Addressing the United Nations General Assembly, Giuliani capitalized on the international support and global empathy directed at both the City of New York and the US nation-state to cement geopolitical alliances as well as justify the state’s unfolding military agenda. The former mayor’s comments worked to sanction US military action while undermining any critical dissent of the looming war—a trend that continues well into the post-9/11 decades.2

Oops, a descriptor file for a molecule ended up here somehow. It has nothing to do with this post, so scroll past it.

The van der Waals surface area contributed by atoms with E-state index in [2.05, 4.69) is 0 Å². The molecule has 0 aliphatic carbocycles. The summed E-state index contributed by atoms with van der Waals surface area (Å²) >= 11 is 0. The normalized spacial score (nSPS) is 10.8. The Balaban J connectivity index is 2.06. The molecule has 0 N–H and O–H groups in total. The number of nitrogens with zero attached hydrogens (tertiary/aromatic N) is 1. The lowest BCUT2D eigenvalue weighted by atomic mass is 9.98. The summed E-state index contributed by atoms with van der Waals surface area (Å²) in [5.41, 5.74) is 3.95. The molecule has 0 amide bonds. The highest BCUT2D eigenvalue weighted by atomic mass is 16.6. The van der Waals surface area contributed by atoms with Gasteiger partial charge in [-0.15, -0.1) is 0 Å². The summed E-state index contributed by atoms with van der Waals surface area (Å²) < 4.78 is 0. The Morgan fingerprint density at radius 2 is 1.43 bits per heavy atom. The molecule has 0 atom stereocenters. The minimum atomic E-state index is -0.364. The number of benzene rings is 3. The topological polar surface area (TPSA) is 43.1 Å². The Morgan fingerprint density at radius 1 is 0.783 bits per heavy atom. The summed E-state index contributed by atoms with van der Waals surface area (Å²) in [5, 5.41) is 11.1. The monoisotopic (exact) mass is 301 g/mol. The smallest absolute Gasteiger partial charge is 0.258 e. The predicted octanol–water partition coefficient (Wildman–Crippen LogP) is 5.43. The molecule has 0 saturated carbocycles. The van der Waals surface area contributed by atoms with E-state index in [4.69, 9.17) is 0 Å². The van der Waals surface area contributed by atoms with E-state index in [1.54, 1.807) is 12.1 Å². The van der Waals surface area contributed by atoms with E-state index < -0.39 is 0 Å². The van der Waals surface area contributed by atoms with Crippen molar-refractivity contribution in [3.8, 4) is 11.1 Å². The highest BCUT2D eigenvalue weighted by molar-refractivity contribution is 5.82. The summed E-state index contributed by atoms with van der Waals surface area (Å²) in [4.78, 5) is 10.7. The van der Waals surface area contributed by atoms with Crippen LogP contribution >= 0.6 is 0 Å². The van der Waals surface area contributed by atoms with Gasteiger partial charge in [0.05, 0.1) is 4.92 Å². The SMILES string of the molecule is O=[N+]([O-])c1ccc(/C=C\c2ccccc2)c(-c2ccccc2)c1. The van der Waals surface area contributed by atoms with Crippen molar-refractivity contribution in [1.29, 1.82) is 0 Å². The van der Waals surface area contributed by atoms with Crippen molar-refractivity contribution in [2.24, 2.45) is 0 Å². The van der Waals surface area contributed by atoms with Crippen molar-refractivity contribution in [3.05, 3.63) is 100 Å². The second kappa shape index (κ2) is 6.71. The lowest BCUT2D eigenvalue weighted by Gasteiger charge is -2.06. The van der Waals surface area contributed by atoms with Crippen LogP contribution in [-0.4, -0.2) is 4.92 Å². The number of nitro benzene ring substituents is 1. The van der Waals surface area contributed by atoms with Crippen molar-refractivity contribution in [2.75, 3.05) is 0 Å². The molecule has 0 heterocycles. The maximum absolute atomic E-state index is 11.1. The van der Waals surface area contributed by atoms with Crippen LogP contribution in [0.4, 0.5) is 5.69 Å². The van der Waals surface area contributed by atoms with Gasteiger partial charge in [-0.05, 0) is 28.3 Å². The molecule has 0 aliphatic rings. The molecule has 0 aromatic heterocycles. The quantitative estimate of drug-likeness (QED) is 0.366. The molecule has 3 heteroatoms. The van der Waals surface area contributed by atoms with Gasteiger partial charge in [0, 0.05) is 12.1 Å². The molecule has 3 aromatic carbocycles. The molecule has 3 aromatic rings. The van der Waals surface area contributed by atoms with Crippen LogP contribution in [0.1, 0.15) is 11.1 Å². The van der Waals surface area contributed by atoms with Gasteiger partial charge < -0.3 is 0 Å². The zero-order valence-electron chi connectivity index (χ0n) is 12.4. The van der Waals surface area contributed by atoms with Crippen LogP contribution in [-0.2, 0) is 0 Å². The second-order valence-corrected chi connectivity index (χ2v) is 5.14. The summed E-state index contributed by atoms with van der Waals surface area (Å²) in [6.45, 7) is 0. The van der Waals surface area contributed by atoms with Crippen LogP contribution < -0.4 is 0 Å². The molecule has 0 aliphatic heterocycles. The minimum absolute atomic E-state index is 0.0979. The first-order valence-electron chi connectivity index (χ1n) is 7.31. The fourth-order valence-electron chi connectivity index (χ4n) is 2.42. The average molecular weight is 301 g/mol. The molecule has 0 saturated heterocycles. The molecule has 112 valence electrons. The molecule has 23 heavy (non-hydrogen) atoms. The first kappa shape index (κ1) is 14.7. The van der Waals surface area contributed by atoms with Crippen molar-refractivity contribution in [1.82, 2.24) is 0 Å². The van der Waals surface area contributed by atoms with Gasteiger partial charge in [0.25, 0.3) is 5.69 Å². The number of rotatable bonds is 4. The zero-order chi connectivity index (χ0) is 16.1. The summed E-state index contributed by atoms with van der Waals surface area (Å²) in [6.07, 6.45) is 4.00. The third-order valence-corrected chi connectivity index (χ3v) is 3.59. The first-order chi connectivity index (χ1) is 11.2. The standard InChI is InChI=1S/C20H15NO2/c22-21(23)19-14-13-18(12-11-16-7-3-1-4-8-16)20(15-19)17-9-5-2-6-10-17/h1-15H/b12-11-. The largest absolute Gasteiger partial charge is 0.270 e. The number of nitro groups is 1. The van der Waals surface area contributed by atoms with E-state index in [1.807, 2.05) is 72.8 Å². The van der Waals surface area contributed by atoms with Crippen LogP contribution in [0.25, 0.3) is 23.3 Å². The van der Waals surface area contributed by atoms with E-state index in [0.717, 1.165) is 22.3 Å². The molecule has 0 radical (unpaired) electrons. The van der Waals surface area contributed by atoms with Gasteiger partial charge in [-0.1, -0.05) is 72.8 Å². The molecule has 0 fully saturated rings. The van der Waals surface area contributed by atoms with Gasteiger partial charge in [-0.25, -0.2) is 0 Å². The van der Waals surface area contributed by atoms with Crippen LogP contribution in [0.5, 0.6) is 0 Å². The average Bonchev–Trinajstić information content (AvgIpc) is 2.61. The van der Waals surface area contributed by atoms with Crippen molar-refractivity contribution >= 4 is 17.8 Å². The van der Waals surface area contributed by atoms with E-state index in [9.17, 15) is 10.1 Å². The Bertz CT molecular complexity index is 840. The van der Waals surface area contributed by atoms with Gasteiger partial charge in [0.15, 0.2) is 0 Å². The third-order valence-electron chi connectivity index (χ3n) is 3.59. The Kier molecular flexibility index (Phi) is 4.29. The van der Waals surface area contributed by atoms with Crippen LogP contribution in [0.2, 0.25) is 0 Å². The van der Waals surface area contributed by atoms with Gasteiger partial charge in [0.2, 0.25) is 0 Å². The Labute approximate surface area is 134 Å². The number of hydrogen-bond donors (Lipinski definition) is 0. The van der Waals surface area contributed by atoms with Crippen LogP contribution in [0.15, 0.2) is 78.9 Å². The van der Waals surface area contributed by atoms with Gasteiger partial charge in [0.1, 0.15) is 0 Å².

While the neoliberal and imperialist nature of the war on terror has been substantially theorized (see Smith 2001; Gregory 2004, 2009; Roy 2004; Chomsky 2005; Grewal 2005; A. Kaplan 2005; Al-Ali and Pratt 2009; Morrissey 2011), the affective atmosphere of 9/11 memory and its role in upholding the war on terror has not (see Gilney and Gokcan 2010; Bond 2011; Tomsky 2011; Paliewicz and Hasian 2017; and Sodaro 2018 as notable exceptions). My analysis, therefore, concerns itself with the second tenet of the post-9/11 trauma economy: the creation of causal economies of perpetration and victimization. In these “affective economies” (Ahmed 2004), memories of trauma circulate transnationally to restructure geopolitical histories and knowledges of the September 11 attacks through popular scripts of good and evil. Here, states and non-state actors alike vie to control the representational “frames of reference” used to explain international terrorism to transnational audiences (May 2003, 38). Such “representational and non-representational” experiences of this traumatic past are then internalized by international publics through the transnational circulation of memory discourses, affecting political communities from the inside out (Grayson 2018, 54).